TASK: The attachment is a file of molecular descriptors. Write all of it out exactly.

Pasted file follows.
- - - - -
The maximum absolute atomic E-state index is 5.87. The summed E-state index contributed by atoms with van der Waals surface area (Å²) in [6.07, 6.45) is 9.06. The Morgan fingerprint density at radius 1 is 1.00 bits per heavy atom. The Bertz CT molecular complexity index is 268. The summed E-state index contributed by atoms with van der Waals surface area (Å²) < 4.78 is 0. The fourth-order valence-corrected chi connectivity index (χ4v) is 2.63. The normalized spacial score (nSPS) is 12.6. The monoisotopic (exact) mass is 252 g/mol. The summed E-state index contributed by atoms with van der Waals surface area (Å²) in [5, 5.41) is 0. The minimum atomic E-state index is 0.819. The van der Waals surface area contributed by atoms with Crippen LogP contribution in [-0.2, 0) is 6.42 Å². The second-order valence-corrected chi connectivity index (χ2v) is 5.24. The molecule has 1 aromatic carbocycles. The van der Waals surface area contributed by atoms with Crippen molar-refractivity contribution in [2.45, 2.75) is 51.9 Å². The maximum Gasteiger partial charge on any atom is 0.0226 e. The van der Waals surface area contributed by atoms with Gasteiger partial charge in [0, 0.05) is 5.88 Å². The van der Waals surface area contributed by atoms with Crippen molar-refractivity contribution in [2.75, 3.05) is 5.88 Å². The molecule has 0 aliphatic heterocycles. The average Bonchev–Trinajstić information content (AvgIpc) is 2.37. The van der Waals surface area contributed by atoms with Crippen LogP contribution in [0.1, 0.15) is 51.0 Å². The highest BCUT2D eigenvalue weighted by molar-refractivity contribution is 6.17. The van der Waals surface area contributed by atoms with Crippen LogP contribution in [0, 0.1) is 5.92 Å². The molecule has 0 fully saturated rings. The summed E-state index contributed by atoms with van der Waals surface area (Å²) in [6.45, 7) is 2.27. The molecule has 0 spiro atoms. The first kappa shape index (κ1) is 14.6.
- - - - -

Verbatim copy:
The maximum absolute atomic E-state index is 5.87. The summed E-state index contributed by atoms with van der Waals surface area (Å²) in [6.07, 6.45) is 9.06. The Morgan fingerprint density at radius 1 is 1.00 bits per heavy atom. The Bertz CT molecular complexity index is 268. The summed E-state index contributed by atoms with van der Waals surface area (Å²) < 4.78 is 0. The fourth-order valence-corrected chi connectivity index (χ4v) is 2.63. The normalized spacial score (nSPS) is 12.6. The monoisotopic (exact) mass is 252 g/mol. The summed E-state index contributed by atoms with van der Waals surface area (Å²) in [5, 5.41) is 0. The minimum atomic E-state index is 0.819. The van der Waals surface area contributed by atoms with Crippen LogP contribution in [-0.2, 0) is 6.42 Å². The second-order valence-corrected chi connectivity index (χ2v) is 5.24. The molecule has 1 aromatic carbocycles. The van der Waals surface area contributed by atoms with Crippen molar-refractivity contribution in [2.45, 2.75) is 51.9 Å². The maximum Gasteiger partial charge on any atom is 0.0226 e. The van der Waals surface area contributed by atoms with Gasteiger partial charge in [0, 0.05) is 5.88 Å². The van der Waals surface area contributed by atoms with Crippen molar-refractivity contribution in [2.75, 3.05) is 5.88 Å². The molecule has 0 aliphatic heterocycles. The average Bonchev–Trinajstić information content (AvgIpc) is 2.37. The van der Waals surface area contributed by atoms with Crippen LogP contribution in [0.1, 0.15) is 51.0 Å². The highest BCUT2D eigenvalue weighted by molar-refractivity contribution is 6.17. The van der Waals surface area contributed by atoms with Crippen LogP contribution in [0, 0.1) is 5.92 Å². The molecule has 0 fully saturated rings. The summed E-state index contributed by atoms with van der Waals surface area (Å²) in [6.45, 7) is 2.27. The molecule has 0 spiro atoms. The first kappa shape index (κ1) is 14.6.